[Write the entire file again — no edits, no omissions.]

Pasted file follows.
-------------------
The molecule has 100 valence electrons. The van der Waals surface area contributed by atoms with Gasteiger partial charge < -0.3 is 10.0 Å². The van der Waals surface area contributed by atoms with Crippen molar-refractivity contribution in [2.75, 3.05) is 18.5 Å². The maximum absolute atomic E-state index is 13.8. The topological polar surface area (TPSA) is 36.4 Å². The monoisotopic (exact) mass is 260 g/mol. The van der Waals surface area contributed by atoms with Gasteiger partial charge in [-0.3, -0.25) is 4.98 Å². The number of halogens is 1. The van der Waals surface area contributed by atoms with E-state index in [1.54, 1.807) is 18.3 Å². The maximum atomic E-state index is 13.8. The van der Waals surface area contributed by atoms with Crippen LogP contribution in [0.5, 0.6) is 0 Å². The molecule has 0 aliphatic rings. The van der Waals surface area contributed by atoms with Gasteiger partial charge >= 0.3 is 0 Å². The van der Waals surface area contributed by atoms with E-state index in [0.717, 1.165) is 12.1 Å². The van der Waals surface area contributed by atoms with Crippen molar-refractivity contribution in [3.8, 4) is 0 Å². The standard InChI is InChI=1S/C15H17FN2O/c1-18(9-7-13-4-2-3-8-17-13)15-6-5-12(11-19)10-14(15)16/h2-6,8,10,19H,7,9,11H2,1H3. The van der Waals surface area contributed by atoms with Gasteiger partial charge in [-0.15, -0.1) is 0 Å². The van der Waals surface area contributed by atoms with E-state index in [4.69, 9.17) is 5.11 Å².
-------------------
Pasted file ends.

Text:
The molecule has 100 valence electrons. The van der Waals surface area contributed by atoms with Gasteiger partial charge < -0.3 is 10.0 Å². The van der Waals surface area contributed by atoms with Crippen molar-refractivity contribution in [2.75, 3.05) is 18.5 Å². The maximum absolute atomic E-state index is 13.8. The topological polar surface area (TPSA) is 36.4 Å². The monoisotopic (exact) mass is 260 g/mol. The van der Waals surface area contributed by atoms with Gasteiger partial charge in [-0.3, -0.25) is 4.98 Å². The number of halogens is 1. The van der Waals surface area contributed by atoms with E-state index in [1.54, 1.807) is 18.3 Å². The maximum atomic E-state index is 13.8. The van der Waals surface area contributed by atoms with Crippen LogP contribution in [0.5, 0.6) is 0 Å². The molecule has 0 aliphatic rings. The van der Waals surface area contributed by atoms with Gasteiger partial charge >= 0.3 is 0 Å². The van der Waals surface area contributed by atoms with E-state index in [0.717, 1.165) is 12.1 Å². The van der Waals surface area contributed by atoms with Crippen molar-refractivity contribution in [3.8, 4) is 0 Å². The standard InChI is InChI=1S/C15H17FN2O/c1-18(9-7-13-4-2-3-8-17-13)15-6-5-12(11-19)10-14(15)16/h2-6,8,10,19H,7,9,11H2,1H3. The van der Waals surface area contributed by atoms with Gasteiger partial charge in [-0.15, -0.1) is 0 Å². The van der Waals surface area contributed by atoms with E-state index in [4.69, 9.17) is 5.11 Å².